Nearly 80 years ago, Margaret Black of Kalispell, Mont., took a secretarial job working for the Great Northern Railroad's East Glacier Park Hotel in Montana.
"She fell in love with the park and fell in love with a park ranger," said her daughter Patricia Huberty of Mendota Heights.
In 1932, Black and her husband, Hugh, began building the St. Mary Lodge and Resort at the east entrance of Glacier National Park.
Black, who for most of her adult life lived part of the year in St. Paul, died in Kalispell on Jan. 12.
She was 105.
In 1929, Margaret James began work at the railroad's hotel, having worked at an insurance firm and a bank in the Twin Cities. Soon, she met Hugh Black, a seasonal ranger.
In 1932, they married and bought a gas station on the east side of the park. He built a cafe and cabins.
Now the resort has two lodges, cottages, houses, restaurants, an outfitter and several stores.
Black, who served as accountant and did most of the hiring, drew on her St. Paul roots and Great Northern Railroad contacts to hire summer help.
Many college students from Minnesota worked there, said Huberty, who said all of Black's children also worked there while growing up.
"She was a highly unusual woman, working there into her 97th year," said her daughter. "She just thrived on it."
Her daughter said she was witty and a skilled peacemaker, with a sunny and positive disposition.
Huberty recalled: "If people were arguing, she would turn her gaze to the spectacular scenery and say, 'Ain't the lake calm?'"
In 1948, the family bought a home on Summit Avenue in St. Paul, and her children attended St. Paul-area schools.
Even in recent years, she spent at least part of every summer at the lodge, said daughter Sally Welder, of Kalispell, adding that her mother was full of energy and warmth.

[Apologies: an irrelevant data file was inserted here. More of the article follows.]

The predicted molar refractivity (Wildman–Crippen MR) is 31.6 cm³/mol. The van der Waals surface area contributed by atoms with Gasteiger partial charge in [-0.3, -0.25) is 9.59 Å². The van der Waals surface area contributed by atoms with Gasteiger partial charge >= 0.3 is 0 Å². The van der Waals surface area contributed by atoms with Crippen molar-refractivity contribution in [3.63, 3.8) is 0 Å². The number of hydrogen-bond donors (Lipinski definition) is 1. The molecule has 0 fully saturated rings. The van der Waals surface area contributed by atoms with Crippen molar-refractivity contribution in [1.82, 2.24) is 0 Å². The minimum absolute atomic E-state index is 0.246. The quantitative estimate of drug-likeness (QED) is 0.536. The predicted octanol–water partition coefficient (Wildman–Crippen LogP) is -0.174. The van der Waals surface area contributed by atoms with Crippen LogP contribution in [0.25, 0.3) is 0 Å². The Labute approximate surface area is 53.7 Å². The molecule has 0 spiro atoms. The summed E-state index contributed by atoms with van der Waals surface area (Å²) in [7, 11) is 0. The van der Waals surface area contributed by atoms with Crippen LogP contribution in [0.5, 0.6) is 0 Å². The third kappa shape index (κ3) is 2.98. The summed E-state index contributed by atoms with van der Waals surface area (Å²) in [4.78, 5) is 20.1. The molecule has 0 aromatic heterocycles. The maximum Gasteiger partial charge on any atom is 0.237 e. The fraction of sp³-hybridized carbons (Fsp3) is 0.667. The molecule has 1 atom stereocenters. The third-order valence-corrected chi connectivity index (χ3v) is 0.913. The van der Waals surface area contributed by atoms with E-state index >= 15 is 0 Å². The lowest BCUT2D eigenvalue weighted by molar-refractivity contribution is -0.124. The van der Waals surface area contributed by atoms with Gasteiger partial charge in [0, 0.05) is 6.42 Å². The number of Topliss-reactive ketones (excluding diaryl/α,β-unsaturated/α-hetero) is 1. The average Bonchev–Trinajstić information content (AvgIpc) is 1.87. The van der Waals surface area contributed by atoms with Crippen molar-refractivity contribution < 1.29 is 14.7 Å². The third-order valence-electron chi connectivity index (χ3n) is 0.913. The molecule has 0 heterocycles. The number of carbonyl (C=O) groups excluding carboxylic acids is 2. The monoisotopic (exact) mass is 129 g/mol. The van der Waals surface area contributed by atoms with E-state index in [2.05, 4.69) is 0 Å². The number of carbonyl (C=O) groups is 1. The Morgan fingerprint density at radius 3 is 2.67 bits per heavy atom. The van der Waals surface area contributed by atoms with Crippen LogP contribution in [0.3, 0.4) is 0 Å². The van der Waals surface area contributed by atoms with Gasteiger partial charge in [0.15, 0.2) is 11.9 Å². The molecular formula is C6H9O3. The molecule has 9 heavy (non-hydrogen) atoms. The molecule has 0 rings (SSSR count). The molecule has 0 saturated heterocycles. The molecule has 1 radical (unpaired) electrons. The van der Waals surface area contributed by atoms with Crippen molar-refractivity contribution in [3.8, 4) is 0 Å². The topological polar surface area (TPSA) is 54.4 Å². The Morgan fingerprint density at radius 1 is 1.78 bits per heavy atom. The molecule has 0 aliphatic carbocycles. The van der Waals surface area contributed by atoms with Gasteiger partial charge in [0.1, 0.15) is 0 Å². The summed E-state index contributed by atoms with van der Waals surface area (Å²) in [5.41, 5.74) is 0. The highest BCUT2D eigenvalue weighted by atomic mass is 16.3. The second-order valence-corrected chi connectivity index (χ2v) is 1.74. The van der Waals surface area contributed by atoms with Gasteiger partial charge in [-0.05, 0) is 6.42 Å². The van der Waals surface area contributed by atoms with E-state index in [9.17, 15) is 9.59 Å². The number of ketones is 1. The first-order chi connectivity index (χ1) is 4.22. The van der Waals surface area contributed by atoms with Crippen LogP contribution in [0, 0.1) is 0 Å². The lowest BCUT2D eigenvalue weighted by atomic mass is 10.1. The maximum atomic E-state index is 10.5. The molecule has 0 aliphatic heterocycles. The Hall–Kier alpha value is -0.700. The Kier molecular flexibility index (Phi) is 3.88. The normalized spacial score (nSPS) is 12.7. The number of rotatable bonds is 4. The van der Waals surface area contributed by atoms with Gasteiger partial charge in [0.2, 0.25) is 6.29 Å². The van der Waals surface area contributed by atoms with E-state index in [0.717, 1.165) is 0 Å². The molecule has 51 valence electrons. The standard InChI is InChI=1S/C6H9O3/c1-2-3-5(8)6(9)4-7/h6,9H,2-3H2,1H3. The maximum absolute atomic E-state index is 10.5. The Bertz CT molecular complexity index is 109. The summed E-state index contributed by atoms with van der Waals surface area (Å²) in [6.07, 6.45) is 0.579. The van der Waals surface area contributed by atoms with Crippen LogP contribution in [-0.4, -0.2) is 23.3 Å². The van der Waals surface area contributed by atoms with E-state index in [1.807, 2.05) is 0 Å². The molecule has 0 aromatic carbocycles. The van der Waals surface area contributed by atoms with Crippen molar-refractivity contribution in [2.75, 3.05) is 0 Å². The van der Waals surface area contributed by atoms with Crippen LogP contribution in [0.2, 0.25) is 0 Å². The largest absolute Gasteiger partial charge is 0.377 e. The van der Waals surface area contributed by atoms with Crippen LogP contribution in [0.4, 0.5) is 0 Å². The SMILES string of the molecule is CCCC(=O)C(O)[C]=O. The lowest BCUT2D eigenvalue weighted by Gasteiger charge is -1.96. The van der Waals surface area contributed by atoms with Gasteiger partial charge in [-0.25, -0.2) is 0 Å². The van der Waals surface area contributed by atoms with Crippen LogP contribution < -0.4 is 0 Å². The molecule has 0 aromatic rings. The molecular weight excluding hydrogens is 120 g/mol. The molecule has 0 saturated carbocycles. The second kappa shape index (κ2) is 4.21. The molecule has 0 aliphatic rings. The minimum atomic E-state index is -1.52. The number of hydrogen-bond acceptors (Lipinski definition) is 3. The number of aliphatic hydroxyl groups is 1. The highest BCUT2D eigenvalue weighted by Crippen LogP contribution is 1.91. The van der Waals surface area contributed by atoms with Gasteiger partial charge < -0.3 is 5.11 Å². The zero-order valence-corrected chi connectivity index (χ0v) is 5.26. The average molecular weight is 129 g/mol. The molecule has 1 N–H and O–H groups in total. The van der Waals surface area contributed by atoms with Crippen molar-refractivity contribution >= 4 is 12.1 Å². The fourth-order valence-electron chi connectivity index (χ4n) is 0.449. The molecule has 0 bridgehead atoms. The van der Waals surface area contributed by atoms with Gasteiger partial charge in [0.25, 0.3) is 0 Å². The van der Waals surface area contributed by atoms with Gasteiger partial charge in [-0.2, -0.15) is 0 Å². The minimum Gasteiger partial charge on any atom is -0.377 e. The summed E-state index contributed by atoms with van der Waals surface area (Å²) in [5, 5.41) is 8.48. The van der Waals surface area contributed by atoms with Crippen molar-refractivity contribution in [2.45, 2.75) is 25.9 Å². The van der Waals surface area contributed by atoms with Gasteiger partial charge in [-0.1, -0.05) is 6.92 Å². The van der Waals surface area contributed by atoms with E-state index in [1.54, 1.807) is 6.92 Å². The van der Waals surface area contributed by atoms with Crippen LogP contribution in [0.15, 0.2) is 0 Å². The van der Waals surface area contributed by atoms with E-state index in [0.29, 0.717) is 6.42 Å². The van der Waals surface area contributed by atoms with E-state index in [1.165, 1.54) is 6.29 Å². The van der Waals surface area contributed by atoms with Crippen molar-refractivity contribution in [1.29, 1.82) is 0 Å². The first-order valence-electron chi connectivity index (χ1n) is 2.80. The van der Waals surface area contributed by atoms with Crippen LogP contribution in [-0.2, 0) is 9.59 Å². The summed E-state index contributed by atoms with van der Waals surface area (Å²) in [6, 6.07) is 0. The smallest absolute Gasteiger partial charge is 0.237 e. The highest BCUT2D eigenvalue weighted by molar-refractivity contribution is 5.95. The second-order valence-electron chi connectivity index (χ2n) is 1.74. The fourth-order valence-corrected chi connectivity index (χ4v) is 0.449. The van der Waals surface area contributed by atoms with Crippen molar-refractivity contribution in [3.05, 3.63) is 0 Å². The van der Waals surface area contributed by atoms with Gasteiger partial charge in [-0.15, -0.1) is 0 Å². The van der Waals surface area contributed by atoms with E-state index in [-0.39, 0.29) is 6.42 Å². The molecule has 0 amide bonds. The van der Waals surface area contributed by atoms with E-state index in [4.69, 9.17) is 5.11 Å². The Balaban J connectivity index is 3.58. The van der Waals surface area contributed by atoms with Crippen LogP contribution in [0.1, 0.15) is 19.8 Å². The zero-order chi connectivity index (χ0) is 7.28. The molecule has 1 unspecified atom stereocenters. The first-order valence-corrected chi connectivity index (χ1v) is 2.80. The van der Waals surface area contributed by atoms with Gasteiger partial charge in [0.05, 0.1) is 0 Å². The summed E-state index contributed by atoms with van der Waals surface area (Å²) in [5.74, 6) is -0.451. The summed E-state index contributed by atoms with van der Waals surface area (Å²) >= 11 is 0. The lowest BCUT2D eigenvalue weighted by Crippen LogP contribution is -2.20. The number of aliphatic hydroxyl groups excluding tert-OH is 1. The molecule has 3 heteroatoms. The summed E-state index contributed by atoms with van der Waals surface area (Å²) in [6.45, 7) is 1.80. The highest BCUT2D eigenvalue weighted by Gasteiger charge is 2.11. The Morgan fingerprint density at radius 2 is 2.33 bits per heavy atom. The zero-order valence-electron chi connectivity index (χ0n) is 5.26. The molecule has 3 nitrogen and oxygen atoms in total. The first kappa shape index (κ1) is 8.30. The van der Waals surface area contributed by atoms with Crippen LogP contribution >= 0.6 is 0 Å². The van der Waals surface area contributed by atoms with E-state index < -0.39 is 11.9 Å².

"I think her enthusiasm for the park was infectious," said Welder. "She was charismatic, and before you knew it you were moving with her to the excitement of a great summer at St. Mary."
Fred Johnson of Minnetonka worked at the resort in the summers of 1954 and 1955.
"It was two great summers," said Johnson. "She was a very nice, reasonable person to work for."
After his retirement, Johnson and his wife worked a bit at the lodge, and his daughter did so in the early 1980s.
In retirement, Black enjoyed the arts and the park. At 95, she began using a computer.
Her husband died in 1983. Her son James (Lucky) died in 1999.
In addition to Huberty and Welder, she is survived by another daughter, Terry Cosgrove of Missoula, Mont.; sons Hugh of Helena, Mont., and Roscoe of Sun Valley, Idaho; a sister, Jean Arthur of Sunnyvale, Calif.; 19 grandchildren, and 13 great-grandchildren.
A celebration of her life will be held at 1 p.m. on Feb. 1 at St. Luke's Church -- the St. Thomas More Catholic Community, 1079 Summit Av., St Paul.
A mass and burial will be in Montana.